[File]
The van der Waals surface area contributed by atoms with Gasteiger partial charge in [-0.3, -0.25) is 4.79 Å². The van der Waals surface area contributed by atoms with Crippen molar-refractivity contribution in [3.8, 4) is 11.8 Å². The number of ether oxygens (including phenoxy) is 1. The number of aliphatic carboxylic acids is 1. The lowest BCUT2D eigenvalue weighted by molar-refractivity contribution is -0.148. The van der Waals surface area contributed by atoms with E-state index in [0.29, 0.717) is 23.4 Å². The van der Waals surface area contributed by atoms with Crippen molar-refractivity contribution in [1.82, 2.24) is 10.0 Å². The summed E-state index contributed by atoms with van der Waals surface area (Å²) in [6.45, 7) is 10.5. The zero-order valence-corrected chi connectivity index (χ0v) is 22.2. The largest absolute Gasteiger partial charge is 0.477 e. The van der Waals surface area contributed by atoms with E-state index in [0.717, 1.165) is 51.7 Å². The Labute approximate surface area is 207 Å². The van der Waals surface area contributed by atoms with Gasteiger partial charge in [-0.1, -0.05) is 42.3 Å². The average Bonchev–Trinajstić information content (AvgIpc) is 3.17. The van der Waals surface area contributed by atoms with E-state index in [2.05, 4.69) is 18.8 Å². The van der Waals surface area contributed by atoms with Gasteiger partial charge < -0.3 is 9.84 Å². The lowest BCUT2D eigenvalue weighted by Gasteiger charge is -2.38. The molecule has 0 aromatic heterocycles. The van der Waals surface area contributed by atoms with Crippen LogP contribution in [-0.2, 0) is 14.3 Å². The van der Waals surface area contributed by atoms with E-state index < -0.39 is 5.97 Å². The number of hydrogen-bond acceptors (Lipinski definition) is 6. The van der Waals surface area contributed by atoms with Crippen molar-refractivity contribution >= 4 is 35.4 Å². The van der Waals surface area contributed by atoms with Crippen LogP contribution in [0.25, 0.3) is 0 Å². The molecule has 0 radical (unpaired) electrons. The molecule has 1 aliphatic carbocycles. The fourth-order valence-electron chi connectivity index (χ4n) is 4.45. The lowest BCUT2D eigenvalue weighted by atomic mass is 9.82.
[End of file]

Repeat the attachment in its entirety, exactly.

The van der Waals surface area contributed by atoms with Gasteiger partial charge in [-0.3, -0.25) is 4.79 Å². The van der Waals surface area contributed by atoms with Crippen molar-refractivity contribution in [3.8, 4) is 11.8 Å². The number of ether oxygens (including phenoxy) is 1. The number of aliphatic carboxylic acids is 1. The lowest BCUT2D eigenvalue weighted by molar-refractivity contribution is -0.148. The van der Waals surface area contributed by atoms with E-state index in [0.29, 0.717) is 23.4 Å². The van der Waals surface area contributed by atoms with Crippen molar-refractivity contribution in [1.82, 2.24) is 10.0 Å². The summed E-state index contributed by atoms with van der Waals surface area (Å²) in [6.45, 7) is 10.5. The zero-order valence-corrected chi connectivity index (χ0v) is 22.2. The largest absolute Gasteiger partial charge is 0.477 e. The van der Waals surface area contributed by atoms with E-state index in [0.717, 1.165) is 51.7 Å². The Labute approximate surface area is 207 Å². The van der Waals surface area contributed by atoms with Gasteiger partial charge in [-0.1, -0.05) is 42.3 Å². The average Bonchev–Trinajstić information content (AvgIpc) is 3.17. The van der Waals surface area contributed by atoms with E-state index in [2.05, 4.69) is 18.8 Å². The van der Waals surface area contributed by atoms with Gasteiger partial charge < -0.3 is 9.84 Å². The lowest BCUT2D eigenvalue weighted by Gasteiger charge is -2.38. The molecule has 0 aromatic heterocycles. The van der Waals surface area contributed by atoms with Crippen LogP contribution in [-0.2, 0) is 14.3 Å². The van der Waals surface area contributed by atoms with E-state index < -0.39 is 5.97 Å². The number of hydrogen-bond acceptors (Lipinski definition) is 6. The van der Waals surface area contributed by atoms with Crippen molar-refractivity contribution >= 4 is 35.4 Å². The van der Waals surface area contributed by atoms with Crippen LogP contribution in [0.25, 0.3) is 0 Å². The molecule has 0 radical (unpaired) electrons. The molecule has 1 aliphatic carbocycles. The fourth-order valence-electron chi connectivity index (χ4n) is 4.45. The lowest BCUT2D eigenvalue weighted by atomic mass is 9.82.